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Black History Month: Dr. Daniel Hale Williams


In February, we celebrate Black History Month by highlighting notable graduates of Northwestern University's medical school. 

Today, we honor Dr. Daniel Hale Williams, Northwestern's first African-American medical school graduate in 1883. Dr. Williams went on to serve as an instructor in the medical school, performed pioneering cardiac surgery, was appointed Surgeon-in-Chief at Freedman’s Hospital in Washington, D.C. by President Grover Cleveland, and was one of the founders of the National Medical Association. Along with other graduates of the medical school, he also became a founder of Provident Hospital, which provided opportunities for Chicago’s African-American medical students and nurses to further their studies. 

Galter librarians have worked to preserve Dr. Williams' legacy and introduce it to a new generation at Northwestern and beyond. You can download this companion poster on "Daniel Hale Williams, Surgeon, Educator & Medical Advocate ," prepared by the library to accompany the U.S. National Library of Medicine's traveling exhibit, “Opening Doors: Contemporary African American Academic Surgeons ,” displayed on the Chicago campus in March-April 2008, with a return to campus in 2016. A presentation on "Daniel Hale Williams, MD: His Legacy of African American Interns at Provident Hospital ... the Northwestern Experience " was given during the “Celebrating the Legacy of Provident Hospital and Training School” conference at Chicago State University in February 2013.

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Dr. Williams's Contribution and Legacy

Dr. Williams began his studies at the medical school in 1881, following an apprenticeship with Dr. Henry Palmer in Janesville, Wisconsin. In 1883 he was awarded an MD and established a private practice in Chicago. From 1885 to 1888 he was Demonstrator in Anatomy at Northwestern followed by an appointment as Instructor at the South Side Dispensary (the free clinic of Northwestern). He was appointed to the Illinois State Board of Health in 1887 and at the same time became the attending physician at the Protestant Orphan Asylum. In 1892 he provided a “Certificate of Character” for the admission of Emma Reynolds to Northwestern University Woman’s Medical School. She was a graduate of the Training School for Nurses at Provident Hospital and went on to became the first black woman to be awarded an MD at Northwestern in 1895.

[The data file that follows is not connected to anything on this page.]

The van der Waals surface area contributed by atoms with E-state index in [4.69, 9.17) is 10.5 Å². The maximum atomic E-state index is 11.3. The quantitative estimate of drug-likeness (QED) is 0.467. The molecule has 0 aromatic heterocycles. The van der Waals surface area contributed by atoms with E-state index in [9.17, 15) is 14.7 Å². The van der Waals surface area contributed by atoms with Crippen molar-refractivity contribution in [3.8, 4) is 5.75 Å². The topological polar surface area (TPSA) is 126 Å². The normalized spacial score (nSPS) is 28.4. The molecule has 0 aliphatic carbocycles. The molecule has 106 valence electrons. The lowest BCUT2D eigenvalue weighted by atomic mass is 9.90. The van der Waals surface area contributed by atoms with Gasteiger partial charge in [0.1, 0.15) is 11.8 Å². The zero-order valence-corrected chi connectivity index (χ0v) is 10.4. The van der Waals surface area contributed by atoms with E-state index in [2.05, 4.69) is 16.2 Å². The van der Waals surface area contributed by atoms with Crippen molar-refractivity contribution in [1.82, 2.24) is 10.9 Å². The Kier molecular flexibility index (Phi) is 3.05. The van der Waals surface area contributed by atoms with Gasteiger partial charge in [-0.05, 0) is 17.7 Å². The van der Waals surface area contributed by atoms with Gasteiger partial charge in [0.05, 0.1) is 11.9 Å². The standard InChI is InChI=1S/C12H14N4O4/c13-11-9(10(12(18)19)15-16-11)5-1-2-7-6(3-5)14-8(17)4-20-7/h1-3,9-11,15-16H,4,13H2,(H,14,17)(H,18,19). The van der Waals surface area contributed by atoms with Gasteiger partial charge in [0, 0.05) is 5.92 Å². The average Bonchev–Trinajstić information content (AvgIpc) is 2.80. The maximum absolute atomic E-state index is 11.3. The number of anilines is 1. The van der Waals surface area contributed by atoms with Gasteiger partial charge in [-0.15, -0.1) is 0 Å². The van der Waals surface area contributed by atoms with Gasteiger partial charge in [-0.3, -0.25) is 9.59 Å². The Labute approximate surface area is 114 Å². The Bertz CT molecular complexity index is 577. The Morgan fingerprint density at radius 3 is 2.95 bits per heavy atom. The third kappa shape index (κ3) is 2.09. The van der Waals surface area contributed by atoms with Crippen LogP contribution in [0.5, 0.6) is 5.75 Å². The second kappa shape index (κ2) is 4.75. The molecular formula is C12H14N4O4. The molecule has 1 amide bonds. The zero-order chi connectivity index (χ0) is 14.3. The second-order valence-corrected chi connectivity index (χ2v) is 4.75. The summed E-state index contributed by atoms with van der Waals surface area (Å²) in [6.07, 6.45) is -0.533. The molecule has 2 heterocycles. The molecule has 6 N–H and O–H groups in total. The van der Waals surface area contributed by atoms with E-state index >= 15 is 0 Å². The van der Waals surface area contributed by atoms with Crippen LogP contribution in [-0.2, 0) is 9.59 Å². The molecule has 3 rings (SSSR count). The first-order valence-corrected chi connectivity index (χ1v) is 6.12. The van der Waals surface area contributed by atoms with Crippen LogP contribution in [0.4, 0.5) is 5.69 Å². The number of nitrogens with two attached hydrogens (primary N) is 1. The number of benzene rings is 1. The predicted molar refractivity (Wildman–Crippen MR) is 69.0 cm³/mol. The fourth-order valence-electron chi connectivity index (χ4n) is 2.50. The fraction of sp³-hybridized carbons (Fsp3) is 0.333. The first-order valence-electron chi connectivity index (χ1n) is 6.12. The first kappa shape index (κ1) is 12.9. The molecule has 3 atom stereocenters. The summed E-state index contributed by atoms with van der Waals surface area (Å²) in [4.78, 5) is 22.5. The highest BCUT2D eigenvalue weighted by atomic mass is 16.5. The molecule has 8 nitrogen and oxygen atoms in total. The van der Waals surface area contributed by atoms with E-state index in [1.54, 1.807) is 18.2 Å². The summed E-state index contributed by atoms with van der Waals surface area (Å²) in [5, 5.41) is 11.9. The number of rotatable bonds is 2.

On July 10, 1893, Dr. Williams performed one of the first successful operations of the pericardium and President Grover Cleveland appointed him Surgeon-in-Chief at Freedman’s Hospital in Washington, D.C. that same year. In 1895 he was one of the founders of the National Medical Association before returning to Chicago in 1898 to become Surgeon at Provident Hospital. He taught surgical clinics at Meharry Medical College, Nashville, Tennessee beginning in 1900 and was later appointed as Professor of Clinical Surgery. In 1909 he was appointed to the surgical staff at Cook County Hospital, Chicago, a position he held through 1926. Elected Fellow of the American College of Surgeons in 1913, he was the only black surgeon among the initiates until 1934. After completing his career on the surgical staff at St. Luke’s Hospital, Chicago, he retired to Idlewild, Michigan and died in 1931.

Dr. Williams's portrait is currently on display in the Hughes Auditorium of the Robert H. Lurie Medical Research Center.

This is the first in a number of planned articles this month honoring African American pioneers at Northwestern University. See these other articles:

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Updated: March 5, 2020